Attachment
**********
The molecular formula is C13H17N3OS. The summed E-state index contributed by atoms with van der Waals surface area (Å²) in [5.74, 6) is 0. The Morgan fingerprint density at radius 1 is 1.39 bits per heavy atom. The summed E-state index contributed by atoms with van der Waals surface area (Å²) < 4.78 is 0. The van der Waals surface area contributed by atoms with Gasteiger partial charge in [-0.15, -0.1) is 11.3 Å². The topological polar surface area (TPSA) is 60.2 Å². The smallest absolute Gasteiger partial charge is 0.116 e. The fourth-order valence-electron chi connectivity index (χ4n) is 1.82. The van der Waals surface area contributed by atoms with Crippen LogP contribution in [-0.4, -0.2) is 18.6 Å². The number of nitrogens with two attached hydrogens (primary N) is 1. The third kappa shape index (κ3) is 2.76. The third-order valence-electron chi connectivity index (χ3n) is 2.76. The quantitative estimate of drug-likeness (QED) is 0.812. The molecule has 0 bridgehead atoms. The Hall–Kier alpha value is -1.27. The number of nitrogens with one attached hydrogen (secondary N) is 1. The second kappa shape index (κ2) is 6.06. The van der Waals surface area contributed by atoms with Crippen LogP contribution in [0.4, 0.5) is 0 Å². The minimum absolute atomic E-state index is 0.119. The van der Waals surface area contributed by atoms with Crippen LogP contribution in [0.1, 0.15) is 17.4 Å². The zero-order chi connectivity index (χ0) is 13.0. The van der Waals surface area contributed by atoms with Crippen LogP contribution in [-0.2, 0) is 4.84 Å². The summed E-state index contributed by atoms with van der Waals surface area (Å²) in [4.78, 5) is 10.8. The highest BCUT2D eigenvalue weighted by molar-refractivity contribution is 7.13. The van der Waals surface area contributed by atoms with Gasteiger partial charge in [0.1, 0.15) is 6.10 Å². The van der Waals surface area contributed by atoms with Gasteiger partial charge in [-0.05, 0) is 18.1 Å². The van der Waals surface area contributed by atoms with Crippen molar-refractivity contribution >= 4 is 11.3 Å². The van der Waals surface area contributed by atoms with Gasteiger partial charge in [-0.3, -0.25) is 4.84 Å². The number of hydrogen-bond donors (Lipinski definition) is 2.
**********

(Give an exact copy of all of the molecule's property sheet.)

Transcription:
The molecular formula is C13H17N3OS. The summed E-state index contributed by atoms with van der Waals surface area (Å²) in [5.74, 6) is 0. The Morgan fingerprint density at radius 1 is 1.39 bits per heavy atom. The summed E-state index contributed by atoms with van der Waals surface area (Å²) < 4.78 is 0. The van der Waals surface area contributed by atoms with Gasteiger partial charge in [-0.15, -0.1) is 11.3 Å². The topological polar surface area (TPSA) is 60.2 Å². The smallest absolute Gasteiger partial charge is 0.116 e. The fourth-order valence-electron chi connectivity index (χ4n) is 1.82. The van der Waals surface area contributed by atoms with Crippen LogP contribution in [-0.4, -0.2) is 18.6 Å². The number of nitrogens with two attached hydrogens (primary N) is 1. The third kappa shape index (κ3) is 2.76. The third-order valence-electron chi connectivity index (χ3n) is 2.76. The quantitative estimate of drug-likeness (QED) is 0.812. The molecule has 0 bridgehead atoms. The Hall–Kier alpha value is -1.27. The number of nitrogens with one attached hydrogen (secondary N) is 1. The second kappa shape index (κ2) is 6.06. The van der Waals surface area contributed by atoms with Crippen LogP contribution in [0.4, 0.5) is 0 Å². The minimum absolute atomic E-state index is 0.119. The van der Waals surface area contributed by atoms with Crippen LogP contribution in [0.1, 0.15) is 17.4 Å². The zero-order chi connectivity index (χ0) is 13.0. The van der Waals surface area contributed by atoms with Crippen LogP contribution in [-0.2, 0) is 4.84 Å². The summed E-state index contributed by atoms with van der Waals surface area (Å²) in [4.78, 5) is 10.8. The highest BCUT2D eigenvalue weighted by molar-refractivity contribution is 7.13. The van der Waals surface area contributed by atoms with Gasteiger partial charge in [0.1, 0.15) is 6.10 Å². The van der Waals surface area contributed by atoms with Gasteiger partial charge in [-0.05, 0) is 18.1 Å². The van der Waals surface area contributed by atoms with Crippen molar-refractivity contribution >= 4 is 11.3 Å². The van der Waals surface area contributed by atoms with Gasteiger partial charge in [-0.3, -0.25) is 4.84 Å². The number of hydrogen-bond donors (Lipinski definition) is 2.